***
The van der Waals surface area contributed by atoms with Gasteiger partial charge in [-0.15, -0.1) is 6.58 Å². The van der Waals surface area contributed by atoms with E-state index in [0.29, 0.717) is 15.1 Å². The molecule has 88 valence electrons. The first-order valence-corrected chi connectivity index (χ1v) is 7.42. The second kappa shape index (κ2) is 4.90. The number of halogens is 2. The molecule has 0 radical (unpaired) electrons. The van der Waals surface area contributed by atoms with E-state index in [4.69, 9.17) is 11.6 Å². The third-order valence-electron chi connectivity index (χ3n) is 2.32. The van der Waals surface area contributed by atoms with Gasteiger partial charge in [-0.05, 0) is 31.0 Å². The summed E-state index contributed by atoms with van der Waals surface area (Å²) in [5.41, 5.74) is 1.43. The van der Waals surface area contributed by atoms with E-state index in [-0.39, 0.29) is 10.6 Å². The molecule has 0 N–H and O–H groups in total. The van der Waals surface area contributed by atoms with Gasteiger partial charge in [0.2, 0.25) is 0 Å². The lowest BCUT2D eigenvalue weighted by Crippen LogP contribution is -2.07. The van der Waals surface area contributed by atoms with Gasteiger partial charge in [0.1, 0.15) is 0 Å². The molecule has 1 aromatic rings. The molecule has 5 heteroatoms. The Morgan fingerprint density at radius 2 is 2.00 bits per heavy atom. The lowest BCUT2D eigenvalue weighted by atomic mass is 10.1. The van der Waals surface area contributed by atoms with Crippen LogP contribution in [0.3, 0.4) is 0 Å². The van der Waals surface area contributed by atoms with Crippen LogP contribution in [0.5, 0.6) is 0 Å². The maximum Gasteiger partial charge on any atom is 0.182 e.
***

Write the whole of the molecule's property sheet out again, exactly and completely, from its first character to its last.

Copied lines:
The van der Waals surface area contributed by atoms with Gasteiger partial charge in [-0.15, -0.1) is 6.58 Å². The van der Waals surface area contributed by atoms with E-state index in [0.29, 0.717) is 15.1 Å². The molecule has 88 valence electrons. The first-order valence-corrected chi connectivity index (χ1v) is 7.42. The second kappa shape index (κ2) is 4.90. The number of halogens is 2. The molecule has 0 radical (unpaired) electrons. The van der Waals surface area contributed by atoms with E-state index in [4.69, 9.17) is 11.6 Å². The third-order valence-electron chi connectivity index (χ3n) is 2.32. The van der Waals surface area contributed by atoms with Gasteiger partial charge in [-0.05, 0) is 31.0 Å². The summed E-state index contributed by atoms with van der Waals surface area (Å²) in [5.41, 5.74) is 1.43. The van der Waals surface area contributed by atoms with E-state index in [-0.39, 0.29) is 10.6 Å². The molecule has 0 N–H and O–H groups in total. The van der Waals surface area contributed by atoms with Gasteiger partial charge in [0.2, 0.25) is 0 Å². The lowest BCUT2D eigenvalue weighted by Crippen LogP contribution is -2.07. The van der Waals surface area contributed by atoms with Gasteiger partial charge in [0.1, 0.15) is 0 Å². The molecule has 1 aromatic rings. The molecule has 5 heteroatoms. The Morgan fingerprint density at radius 2 is 2.00 bits per heavy atom. The lowest BCUT2D eigenvalue weighted by atomic mass is 10.1. The van der Waals surface area contributed by atoms with Crippen LogP contribution in [0.3, 0.4) is 0 Å². The van der Waals surface area contributed by atoms with Crippen LogP contribution in [0.5, 0.6) is 0 Å². The maximum Gasteiger partial charge on any atom is 0.182 e.